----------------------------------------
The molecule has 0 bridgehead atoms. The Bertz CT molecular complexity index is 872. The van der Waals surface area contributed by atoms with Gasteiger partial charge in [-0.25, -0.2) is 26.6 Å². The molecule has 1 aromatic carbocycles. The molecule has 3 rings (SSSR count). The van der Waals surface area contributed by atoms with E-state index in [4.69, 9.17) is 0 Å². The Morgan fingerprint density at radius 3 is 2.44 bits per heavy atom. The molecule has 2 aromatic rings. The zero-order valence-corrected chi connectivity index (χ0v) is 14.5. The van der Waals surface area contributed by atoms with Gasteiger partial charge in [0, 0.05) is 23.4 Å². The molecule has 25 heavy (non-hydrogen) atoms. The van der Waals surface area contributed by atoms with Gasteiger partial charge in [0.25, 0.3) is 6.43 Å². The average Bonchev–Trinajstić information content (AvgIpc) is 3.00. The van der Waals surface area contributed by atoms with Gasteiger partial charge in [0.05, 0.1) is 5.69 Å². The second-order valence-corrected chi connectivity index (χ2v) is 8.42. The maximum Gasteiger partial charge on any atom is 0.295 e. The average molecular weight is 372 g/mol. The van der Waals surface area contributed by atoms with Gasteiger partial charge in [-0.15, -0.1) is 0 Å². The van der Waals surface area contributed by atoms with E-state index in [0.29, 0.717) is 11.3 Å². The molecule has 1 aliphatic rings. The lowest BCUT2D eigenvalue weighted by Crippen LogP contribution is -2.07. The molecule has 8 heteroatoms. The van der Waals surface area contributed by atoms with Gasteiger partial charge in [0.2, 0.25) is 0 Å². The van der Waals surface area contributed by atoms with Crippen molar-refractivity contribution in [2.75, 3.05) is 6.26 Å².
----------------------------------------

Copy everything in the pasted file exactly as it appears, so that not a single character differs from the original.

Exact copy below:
The molecule has 0 bridgehead atoms. The Bertz CT molecular complexity index is 872. The van der Waals surface area contributed by atoms with Gasteiger partial charge in [-0.25, -0.2) is 26.6 Å². The molecule has 1 aromatic carbocycles. The molecule has 3 rings (SSSR count). The van der Waals surface area contributed by atoms with E-state index in [4.69, 9.17) is 0 Å². The Morgan fingerprint density at radius 3 is 2.44 bits per heavy atom. The molecule has 2 aromatic rings. The zero-order valence-corrected chi connectivity index (χ0v) is 14.5. The van der Waals surface area contributed by atoms with Gasteiger partial charge in [0, 0.05) is 23.4 Å². The molecule has 25 heavy (non-hydrogen) atoms. The van der Waals surface area contributed by atoms with Gasteiger partial charge in [0.25, 0.3) is 6.43 Å². The average Bonchev–Trinajstić information content (AvgIpc) is 3.00. The van der Waals surface area contributed by atoms with Gasteiger partial charge in [0.05, 0.1) is 5.69 Å². The second-order valence-corrected chi connectivity index (χ2v) is 8.42. The maximum Gasteiger partial charge on any atom is 0.295 e. The average molecular weight is 372 g/mol. The van der Waals surface area contributed by atoms with Gasteiger partial charge in [-0.15, -0.1) is 0 Å². The van der Waals surface area contributed by atoms with E-state index in [0.29, 0.717) is 11.3 Å². The molecule has 1 aliphatic rings. The lowest BCUT2D eigenvalue weighted by Crippen LogP contribution is -2.07. The molecule has 8 heteroatoms. The van der Waals surface area contributed by atoms with Gasteiger partial charge in [0.2, 0.25) is 0 Å². The van der Waals surface area contributed by atoms with Crippen molar-refractivity contribution in [2.75, 3.05) is 6.26 Å².